On a Sunday morning in 1668, a sixteen year-old apprentice named Thomas Savage escaped his master’s watchful eye and ran to one of London’s brothels. When Savage’s money ran out, one of the prostitutes, a woman named Hannah Blay, urged him to rob his master and return. Savage agreed, but was caught in the act by his fellow-servant, whom he beat to death with a hammer. Upon learning of Savage’s crime, Blay (understandably) would have nothing to do with him, and he fled towards Greenwich, where he was arrested and taken by hue and cry.
And that’s when the fun really began, for Savage’s soul and body became a battleground, political and religious leaders fought to impose their agenda on the life and crimes of Thomas Savage. While executions were more common in the past than they are now, a “good” execution was hard to pull off, and Savage’s case offers an excellent example of what could go wrong when the state tried to make an example of a criminal.
The battle over Savage’s soul began shortly after he had been sentenced to death when a group of puritan ministers visited him in prison, hoping to convert him to a more enthusiastic kind of Protestantism. Many felons received this sort of treatment, for the minister who saved the soul of a notorious could garner a great deal of fame, presumably by word of mouth but also in print. The ministers who converted Savage published a book about their exploits called A Murderer Punished and Pardoned, which remained in print for nearly forty years. (Fun fact: ministers from different religious denominations would compete with each other to save a condemned prisoner’s soul!)
In most cases such as this, the story is pretty basic. A man commits a crime, is caught, and imprisoned. The ministers convince him of his sinful nature, he repents, and goes happily to his place of execution, where he once again confesses his sins and warns others to take heed of his fate.
And while Savage initially resisted the ministers’ efforts, he soon “dissolved into tears...and admitted the heinousness of his sin.” So far so good, right?
Unfortunately, according to one of the ministers, “the Devil was loath to lose such a prey when he had brought him to the very mouth and gates of hell, to have him snatched out of his hands by the free grace of God.” And so Savage, “was by some former acquaintance (who showed their love to a death-deserving sinner no other way than by calling for drink did twice relapse into that sin of drunkenness.”
Nor was this the end of Savage’s backsliding, for the ministers had to include yet another disclaimer at the end of their account, writing:
Take notice that the report that the reason he was not executed on Monday was that he was drunk is an abominable falsehood. For to our knowledge he did not eat nor drink that morning.
It thus seems that despite his notoriety, Thomas Savage proved an uncertain model for religious conversion, and we can only wonder what readers would have made of his winding path to redemption. Would they wonder if his conversion was genuine? If so, would they go on to question the redemptive power of God’s free grace?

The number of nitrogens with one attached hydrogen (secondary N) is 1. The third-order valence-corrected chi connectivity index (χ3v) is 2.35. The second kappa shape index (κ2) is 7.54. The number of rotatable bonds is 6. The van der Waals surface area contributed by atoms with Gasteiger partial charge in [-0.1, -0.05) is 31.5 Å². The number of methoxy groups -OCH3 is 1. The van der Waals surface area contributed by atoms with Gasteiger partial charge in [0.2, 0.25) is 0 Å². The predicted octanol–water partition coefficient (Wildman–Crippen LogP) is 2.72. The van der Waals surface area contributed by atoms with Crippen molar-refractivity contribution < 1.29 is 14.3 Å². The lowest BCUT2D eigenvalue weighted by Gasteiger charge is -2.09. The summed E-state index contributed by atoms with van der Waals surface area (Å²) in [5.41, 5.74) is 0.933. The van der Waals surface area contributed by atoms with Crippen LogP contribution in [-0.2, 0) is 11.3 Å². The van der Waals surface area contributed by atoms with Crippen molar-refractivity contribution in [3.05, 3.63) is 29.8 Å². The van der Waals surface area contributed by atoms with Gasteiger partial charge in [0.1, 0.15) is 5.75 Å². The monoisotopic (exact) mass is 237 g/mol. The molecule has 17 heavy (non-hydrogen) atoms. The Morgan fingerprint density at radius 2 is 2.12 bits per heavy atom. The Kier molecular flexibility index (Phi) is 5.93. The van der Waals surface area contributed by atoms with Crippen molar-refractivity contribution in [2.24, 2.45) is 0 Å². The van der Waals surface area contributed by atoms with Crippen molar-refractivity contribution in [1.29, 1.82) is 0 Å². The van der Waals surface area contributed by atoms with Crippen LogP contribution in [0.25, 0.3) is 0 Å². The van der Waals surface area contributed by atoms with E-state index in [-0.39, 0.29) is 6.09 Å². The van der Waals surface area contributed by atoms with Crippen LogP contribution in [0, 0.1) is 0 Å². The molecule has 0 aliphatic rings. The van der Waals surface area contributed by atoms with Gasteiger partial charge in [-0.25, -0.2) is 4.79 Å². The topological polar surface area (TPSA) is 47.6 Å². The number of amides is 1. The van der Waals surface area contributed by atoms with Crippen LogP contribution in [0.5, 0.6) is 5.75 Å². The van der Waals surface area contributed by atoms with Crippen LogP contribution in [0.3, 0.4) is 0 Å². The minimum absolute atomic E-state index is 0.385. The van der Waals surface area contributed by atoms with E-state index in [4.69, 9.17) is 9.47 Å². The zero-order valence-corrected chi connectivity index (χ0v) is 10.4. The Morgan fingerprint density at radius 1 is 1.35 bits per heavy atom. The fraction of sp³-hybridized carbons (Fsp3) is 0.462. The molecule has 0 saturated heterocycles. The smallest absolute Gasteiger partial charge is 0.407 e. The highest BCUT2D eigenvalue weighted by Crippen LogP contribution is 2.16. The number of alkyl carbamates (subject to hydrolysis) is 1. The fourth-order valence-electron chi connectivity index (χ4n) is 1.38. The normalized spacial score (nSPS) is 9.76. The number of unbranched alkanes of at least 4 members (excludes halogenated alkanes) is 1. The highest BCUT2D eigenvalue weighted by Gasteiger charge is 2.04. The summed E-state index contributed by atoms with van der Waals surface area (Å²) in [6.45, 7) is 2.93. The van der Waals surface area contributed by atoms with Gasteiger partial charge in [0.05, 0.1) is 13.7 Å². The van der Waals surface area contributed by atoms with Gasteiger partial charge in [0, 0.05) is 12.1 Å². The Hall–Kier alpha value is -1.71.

But this was not the end of Thomas’s troubles, for the officials charged with hanging him had strikingly similar problems getting the job done.
After Savage’s conviction, he was escorted to the gallows where he made a suitably contrite speech warning other young men to avoid the path he’d taken, and was turned off the cart without a fight. According to one witness:
He struggled for a while, heaving up his body which a young man (his friend) seeing, to put him out of his pain, struck him with all his might on the breast several times, then no motion was perceived in him.
Such struggles cannot have been uncommon, but they did not speak to the competence of the officials in charge of the hanging – execution was not supposed to involve audience participation! In any event, once it was agreed that Thomas was dead, he was cut down and taken to a local inn for be prepared for burial. And then the trouble began again.
To the astonishment of the beholders, he began to stir and breath and rattle in his throat, and it was evident his life was whole within him. He was carried to a bed, where he breathed more strongly and opened his eyes and mouth and offered to speak, but could not recover the use of his tongue.
Thomas’s undertakers turned caretakers also sent for the sheriff so they could have another go at the hanging. Thomas apparently felt that one hanging was enough, and fought tooth-and-nail all the way to the gallows, “giving a kick to the executioner and one of the bailiffs a blow to the mouth.”
As in the case of his conversion, Thomas’s execution raises as many questions as it answers. And what do we make of a government that cannot successfully hang a sixteen year-old boy?
While Thomas’s execution was meant to simultaneously display God’s mercy and the state’s majesty, it wound up doing neither of these things. In fact, a teenage boy undermined them both.